You are on page 1of 10

WORKING PAPER SERIES

Aggregated vs. Disaggregated Data in Regression


Analysis: Implications for Inference

Thomas A. Garrett
Working Paper 2002-024B
http://research.stlouisfed.org/wp/2002/2002-024.pdf

November 2002

FEDERAL RESERVE BANK OF ST. LOUIS


Research Division
411 Locust Street
St. Louis, MO 63102
______________________________________________________________________________________
The views expressed are those of the individual authors and do not necessarily reflect official positions of
the Federal Reserve Bank of St. Louis, the Federal Reserve System, or the Board of Governors.
Federal Reserve Bank of St. Louis Working Papers are preliminary materials circulated to stimulate
discussion and critical comment. References in publications to Federal Reserve Bank of St. Louis Working
Papers (other than an acknowledgment that the writer has had access to unpublished material) should be
cleared with the author or authors.
Photo courtesy of The Gateway Arch, St. Louis, MO. www.gatewayarch.com

Aggregated vs. Disaggregated Data in Regression Analysis: Implications for Inference

Thomas A. Garrett
Federal Reserve Bank of St. Louis
Research Division
411 Locust Street
St. Louis, Missouri 63102
phone: 314-444-8601
email: tom.a.garrett@stls.frb.org

Abstract
This note demonstrates why regression coefficients and their statistical significance
differ across degrees of data aggregation. Given the frequent use of aggregated data
to explain individual behavior, data aggregation can result in misleading conclusions
regarding the economic behavior of individuals.

Aggregated vs. Disaggregated Data in Regression Analysis: Implications for Inference

I. Introduction
Every field of economics uses aggregated data to test hypotheses about the behavior of
individuals. Examples in macroeconomics include the use of aggregate consumption and income
to test the permanent income hypothesis (Hall, 1978), and forecasting national personal
consumption expenditures using consumer sentiment indices (Carroll, et al. 1994; Bram and
Ludvigson, 1998). The use of aggregated data to explain individual behavior makes the
assumption that the hypothesized relationship between the economic variables in question is
homogenous across all individuals. When the behavior of economic agents is not the same, a
regression analysis using aggregated data can provide conclusions regarding economic
relationships that are different than if less aggregated data were used. Correcting for this
aggregation bias has received careful attention in the literature.1
This note develops a simple framework to show how coefficient estimates and their
statistical significance can differ using aggregated versus less aggregated data. The analysis
explores the effects of dependent variable data aggregation on coefficient estimates and standard
errors. A classic example of the framework presented here is the empirical work of Carroll, et al.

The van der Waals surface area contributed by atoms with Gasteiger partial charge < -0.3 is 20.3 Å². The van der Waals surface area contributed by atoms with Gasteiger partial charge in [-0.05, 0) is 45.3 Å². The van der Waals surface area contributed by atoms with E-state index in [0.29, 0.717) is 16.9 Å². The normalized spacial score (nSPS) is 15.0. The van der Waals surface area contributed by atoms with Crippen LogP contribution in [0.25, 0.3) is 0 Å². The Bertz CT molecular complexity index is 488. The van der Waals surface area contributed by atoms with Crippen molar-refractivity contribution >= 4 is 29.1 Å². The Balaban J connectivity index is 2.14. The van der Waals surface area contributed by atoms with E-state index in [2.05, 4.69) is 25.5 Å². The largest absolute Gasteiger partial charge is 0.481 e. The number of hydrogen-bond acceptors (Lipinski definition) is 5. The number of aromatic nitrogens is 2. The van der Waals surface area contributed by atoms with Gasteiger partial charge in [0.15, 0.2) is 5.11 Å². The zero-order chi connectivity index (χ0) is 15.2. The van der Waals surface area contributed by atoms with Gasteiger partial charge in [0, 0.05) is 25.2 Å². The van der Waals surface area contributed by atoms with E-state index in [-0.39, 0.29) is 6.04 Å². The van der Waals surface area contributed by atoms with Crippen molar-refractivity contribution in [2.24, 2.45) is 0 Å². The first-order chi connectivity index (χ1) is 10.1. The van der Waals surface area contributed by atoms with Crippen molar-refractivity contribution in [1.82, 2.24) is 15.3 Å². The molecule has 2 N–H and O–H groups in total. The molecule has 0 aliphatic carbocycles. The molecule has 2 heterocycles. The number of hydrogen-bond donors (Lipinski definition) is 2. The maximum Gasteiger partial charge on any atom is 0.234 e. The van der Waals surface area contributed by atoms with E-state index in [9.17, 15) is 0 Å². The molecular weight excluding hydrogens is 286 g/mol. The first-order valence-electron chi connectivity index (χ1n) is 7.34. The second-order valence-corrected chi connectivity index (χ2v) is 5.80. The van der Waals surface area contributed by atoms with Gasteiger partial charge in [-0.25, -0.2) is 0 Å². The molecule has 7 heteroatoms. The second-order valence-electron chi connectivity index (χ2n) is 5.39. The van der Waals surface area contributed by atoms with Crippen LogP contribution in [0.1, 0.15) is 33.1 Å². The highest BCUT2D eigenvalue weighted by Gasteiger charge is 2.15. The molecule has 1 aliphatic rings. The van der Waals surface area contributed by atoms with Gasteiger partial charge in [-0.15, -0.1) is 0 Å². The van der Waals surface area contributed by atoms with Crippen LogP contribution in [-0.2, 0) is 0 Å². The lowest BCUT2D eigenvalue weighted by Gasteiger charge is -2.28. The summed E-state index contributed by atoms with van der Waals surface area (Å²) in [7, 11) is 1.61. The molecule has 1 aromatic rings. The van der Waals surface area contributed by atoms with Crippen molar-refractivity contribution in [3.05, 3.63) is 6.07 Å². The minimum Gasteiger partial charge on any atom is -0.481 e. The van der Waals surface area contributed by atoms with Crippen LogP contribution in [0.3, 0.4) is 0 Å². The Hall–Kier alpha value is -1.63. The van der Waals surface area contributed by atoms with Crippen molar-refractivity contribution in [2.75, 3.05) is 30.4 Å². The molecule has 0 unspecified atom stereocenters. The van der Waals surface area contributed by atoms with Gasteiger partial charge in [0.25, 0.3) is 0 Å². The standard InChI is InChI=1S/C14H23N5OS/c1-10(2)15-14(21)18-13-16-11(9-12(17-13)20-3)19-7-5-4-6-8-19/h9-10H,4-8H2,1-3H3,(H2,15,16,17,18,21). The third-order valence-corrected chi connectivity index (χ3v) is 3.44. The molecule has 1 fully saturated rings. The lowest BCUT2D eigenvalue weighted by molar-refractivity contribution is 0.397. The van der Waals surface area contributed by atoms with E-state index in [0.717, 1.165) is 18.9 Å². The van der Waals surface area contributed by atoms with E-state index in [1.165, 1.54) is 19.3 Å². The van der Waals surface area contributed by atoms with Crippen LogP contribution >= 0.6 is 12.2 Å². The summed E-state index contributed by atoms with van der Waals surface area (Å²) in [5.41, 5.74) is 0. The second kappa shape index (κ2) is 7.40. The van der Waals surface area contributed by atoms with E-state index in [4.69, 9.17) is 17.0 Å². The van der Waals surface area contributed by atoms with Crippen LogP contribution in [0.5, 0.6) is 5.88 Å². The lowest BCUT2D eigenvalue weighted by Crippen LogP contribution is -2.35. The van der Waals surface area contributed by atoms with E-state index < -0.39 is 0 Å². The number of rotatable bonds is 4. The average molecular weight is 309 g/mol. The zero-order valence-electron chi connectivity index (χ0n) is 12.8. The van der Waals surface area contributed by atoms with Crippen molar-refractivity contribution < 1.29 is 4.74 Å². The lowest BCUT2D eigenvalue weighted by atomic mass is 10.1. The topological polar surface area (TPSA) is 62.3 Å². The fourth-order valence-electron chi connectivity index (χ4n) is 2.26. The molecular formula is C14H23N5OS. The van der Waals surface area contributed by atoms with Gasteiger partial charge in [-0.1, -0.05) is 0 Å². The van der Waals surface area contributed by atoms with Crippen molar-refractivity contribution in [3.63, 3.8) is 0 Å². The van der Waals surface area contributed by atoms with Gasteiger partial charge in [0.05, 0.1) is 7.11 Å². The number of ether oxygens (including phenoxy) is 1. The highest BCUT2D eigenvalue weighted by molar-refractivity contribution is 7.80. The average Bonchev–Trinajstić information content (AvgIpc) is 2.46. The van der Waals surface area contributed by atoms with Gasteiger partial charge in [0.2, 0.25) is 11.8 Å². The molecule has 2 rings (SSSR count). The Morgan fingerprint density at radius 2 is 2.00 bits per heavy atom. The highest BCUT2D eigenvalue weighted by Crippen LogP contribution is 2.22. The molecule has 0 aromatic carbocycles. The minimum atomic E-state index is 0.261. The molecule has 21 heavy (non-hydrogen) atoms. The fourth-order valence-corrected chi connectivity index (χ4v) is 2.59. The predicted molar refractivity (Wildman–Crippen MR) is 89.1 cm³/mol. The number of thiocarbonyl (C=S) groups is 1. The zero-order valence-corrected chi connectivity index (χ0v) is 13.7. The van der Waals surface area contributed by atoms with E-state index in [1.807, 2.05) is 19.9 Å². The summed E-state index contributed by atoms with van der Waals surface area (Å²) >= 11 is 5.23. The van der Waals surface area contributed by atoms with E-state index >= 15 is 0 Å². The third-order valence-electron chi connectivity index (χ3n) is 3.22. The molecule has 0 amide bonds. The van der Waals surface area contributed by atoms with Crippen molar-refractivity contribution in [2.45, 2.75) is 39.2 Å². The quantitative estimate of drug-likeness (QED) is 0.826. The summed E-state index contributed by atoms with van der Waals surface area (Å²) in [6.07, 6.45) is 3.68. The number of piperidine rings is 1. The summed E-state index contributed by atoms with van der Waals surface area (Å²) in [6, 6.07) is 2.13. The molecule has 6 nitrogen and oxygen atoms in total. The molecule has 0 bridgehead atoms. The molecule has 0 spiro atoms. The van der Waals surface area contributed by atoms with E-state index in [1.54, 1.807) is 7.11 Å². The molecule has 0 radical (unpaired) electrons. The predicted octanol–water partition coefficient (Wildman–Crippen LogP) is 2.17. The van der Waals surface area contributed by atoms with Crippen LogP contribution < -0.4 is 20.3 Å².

(1994) and Bram and Ludvigson (1998) that explores the ability of consumer sentiment (a
measure of an individuals perception of economic conditions) to forecast national personal
consumption expenditures (a highly aggregated measure of consumption). The analysis
presented here is useful to both economics graduate students and applied economists as it
provides general insights into the impact of data aggregation on regression estimates and
conclusions made from statistical inference.
1

II. Analysis
Statistical inference on regression coefficients is traditionally done using a t-statistic. The
t-statistic value for testing H0: =0 is the estimated coefficient, k , divided by its standard error.
Thus, for a chosen critical value, the significance of any coefficient depends upon the size of the
coefficient and its variance. The difference in coefficient size and variance (and thus statistical
significance) from regressions using various levels of data aggregation in the dependent variable
is the focus of this analysis.
Consider m regression equations each having T observations and data matrix X that is
assumed identical across equations:
Y1 ' X 1 % U1
Y2 ' X 2 % U2
.....
.....
Ym ' X m % Um

(1)

where Ym is a T1 vector, X is TK with K-1 explanatory variables (assume a constant term),

is the K1 vector of estimated coefficients, and Um is the T1 residual vector. As an example of


the above framework that follows the consumer sentiment literature, each Ym could be personal
consumption expenditures for each state (m = 50) and X consists of lagged consumer sentiment
values.
Summing equations provides the aggregated regression equation
YM ' X

% UM

(2)

where the aggregated regression coefficient vector

M'

is2

M
m'1

(3)

It then follows that

YM '

M
m'1

UM '

Ym ;

M
m'1

Um

(4)

It is clear from (3) that any estimated coefficient from the aggregated regression is simply equal
to the sum of the corresponding coefficients from the less aggregated regressions. Depending on
the signs and magnitudes of each

, the estimated impact of changes in each explanatory

variable from the aggregated and less aggregated regressions can be quite different. For
example, if all

are positive, then

will be larger than any

. The estimated impact of

changes in explanatory variable on the dependent variable is thus much greater in the aggregated
regression than in the less aggregated regression.
Now consider the variance of a coefficient vector. The variance of a coefficient vector
from any OLS regression is [see Greene (1990), page 184]
var[

where